Regina and Andrew talked with Oregon Bridge about the state of Oregon’s news and information ecosystem—and some of the innovative ideas from across the state. This conversation is about journalism, but specifically for a more politics-focused audience.
Read how newsrooms are adapting to address the realities of the journalism industry in 2019. Their experiences, and the solutions they are deploying, are not unique to the Pacific Northwest. We hope that news organizations in the United States and beyond will benefit from these insights.
At a time when journalists are grappling with eroding trust in media and finding new ways to build connections with the communities they serve, we offer a concrete way of talking about and documenting relational engagement.
This report examines how newsrooms across the country are pursuing deeper audience engagement using the tools and methods provided by the company Hearken. Our goal is to examine how newsrooms are taking up the challenge to involve the public at every stage of the news production process.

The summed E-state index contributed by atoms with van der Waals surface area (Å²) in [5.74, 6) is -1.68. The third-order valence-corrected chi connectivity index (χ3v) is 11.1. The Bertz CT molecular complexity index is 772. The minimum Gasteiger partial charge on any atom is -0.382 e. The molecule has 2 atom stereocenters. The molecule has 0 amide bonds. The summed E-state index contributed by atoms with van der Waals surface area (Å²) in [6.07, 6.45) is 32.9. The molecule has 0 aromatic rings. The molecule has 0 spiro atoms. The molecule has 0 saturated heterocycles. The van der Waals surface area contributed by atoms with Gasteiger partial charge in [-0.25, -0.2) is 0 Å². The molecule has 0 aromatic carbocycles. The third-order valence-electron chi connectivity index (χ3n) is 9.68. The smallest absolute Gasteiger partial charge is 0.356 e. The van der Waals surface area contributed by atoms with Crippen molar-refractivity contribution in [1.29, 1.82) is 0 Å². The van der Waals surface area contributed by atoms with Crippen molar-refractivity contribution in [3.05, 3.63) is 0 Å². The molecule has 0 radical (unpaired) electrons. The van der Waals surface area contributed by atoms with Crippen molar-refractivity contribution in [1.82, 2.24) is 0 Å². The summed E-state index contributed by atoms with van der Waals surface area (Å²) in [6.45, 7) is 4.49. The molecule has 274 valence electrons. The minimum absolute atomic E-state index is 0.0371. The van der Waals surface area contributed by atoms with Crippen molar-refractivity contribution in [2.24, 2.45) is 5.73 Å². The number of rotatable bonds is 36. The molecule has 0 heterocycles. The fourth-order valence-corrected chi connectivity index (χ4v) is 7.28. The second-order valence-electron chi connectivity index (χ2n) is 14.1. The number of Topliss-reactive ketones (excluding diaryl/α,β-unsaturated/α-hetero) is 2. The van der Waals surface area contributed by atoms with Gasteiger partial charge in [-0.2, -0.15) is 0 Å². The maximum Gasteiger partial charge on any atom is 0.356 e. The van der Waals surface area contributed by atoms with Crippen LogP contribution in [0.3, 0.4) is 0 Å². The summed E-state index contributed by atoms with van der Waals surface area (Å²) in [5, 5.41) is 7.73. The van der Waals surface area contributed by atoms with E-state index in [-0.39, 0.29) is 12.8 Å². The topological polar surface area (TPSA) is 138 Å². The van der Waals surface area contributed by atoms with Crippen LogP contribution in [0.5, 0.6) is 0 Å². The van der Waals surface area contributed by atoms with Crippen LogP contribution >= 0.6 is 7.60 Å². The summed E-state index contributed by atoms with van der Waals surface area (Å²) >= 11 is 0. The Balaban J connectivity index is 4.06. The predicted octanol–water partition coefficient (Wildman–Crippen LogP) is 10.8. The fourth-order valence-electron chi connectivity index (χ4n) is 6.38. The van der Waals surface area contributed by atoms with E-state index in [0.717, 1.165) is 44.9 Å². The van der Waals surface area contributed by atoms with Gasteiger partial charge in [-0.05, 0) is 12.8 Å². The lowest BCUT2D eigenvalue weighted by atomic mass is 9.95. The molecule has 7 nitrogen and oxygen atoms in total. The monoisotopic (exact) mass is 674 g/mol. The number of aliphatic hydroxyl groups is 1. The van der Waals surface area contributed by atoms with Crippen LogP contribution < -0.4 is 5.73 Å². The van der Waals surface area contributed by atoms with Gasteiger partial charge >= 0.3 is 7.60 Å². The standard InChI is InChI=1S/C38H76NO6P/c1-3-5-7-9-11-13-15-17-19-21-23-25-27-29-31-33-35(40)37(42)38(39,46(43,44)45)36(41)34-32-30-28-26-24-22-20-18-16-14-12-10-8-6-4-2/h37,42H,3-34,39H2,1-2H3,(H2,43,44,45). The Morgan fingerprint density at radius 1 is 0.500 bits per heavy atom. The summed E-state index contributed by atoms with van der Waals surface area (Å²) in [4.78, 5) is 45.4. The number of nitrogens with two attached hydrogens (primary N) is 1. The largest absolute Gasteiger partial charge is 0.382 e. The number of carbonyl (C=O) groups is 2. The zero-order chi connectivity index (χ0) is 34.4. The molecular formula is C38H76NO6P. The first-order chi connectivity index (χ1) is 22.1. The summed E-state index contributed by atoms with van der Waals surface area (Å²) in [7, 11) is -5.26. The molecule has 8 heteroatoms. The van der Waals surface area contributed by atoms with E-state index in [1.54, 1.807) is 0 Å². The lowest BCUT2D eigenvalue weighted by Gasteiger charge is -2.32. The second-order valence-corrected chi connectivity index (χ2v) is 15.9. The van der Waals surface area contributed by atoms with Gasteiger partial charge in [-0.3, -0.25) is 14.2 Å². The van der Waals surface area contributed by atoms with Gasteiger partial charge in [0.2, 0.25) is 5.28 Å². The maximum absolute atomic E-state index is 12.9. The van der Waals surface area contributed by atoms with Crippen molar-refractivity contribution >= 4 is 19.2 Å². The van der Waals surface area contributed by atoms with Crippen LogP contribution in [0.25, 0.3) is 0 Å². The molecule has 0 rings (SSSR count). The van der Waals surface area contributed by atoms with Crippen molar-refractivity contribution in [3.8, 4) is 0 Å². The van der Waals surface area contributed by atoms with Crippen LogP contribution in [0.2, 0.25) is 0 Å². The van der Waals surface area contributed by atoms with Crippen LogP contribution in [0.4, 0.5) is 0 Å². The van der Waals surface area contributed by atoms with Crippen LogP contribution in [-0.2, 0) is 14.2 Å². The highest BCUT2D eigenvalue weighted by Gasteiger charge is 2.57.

Researchers and journalists Lisa Heyamoto and Todd Milbourn hosted a series of community workshops in public libraries around the country to get a ground-level understanding of how trust operates in people’s personal lives, and identify strategies for producing more trustworthy journalism.
What role should communities play in the journalistic process? Strategic Communication masters student Keegan Clements-Housser takes on that question in his new report.
What’s driving that growing sense of distrust in the media? And what might be done to repair it? Those questions are at the heart of a year-long research project from the SOJC.
How do we know that audience engagement works? And how do we define success in the first place? Thomas R. Schmidt takes on these questions.
This report explores how local newsrooms around the Pacific Northwest are grappling with the new opportunities and imperatives of engaging with audiences. Beyond new technological ways to tell compelling stories, Radcliffe’s report finds journalists learning to listen more deeply to their communities.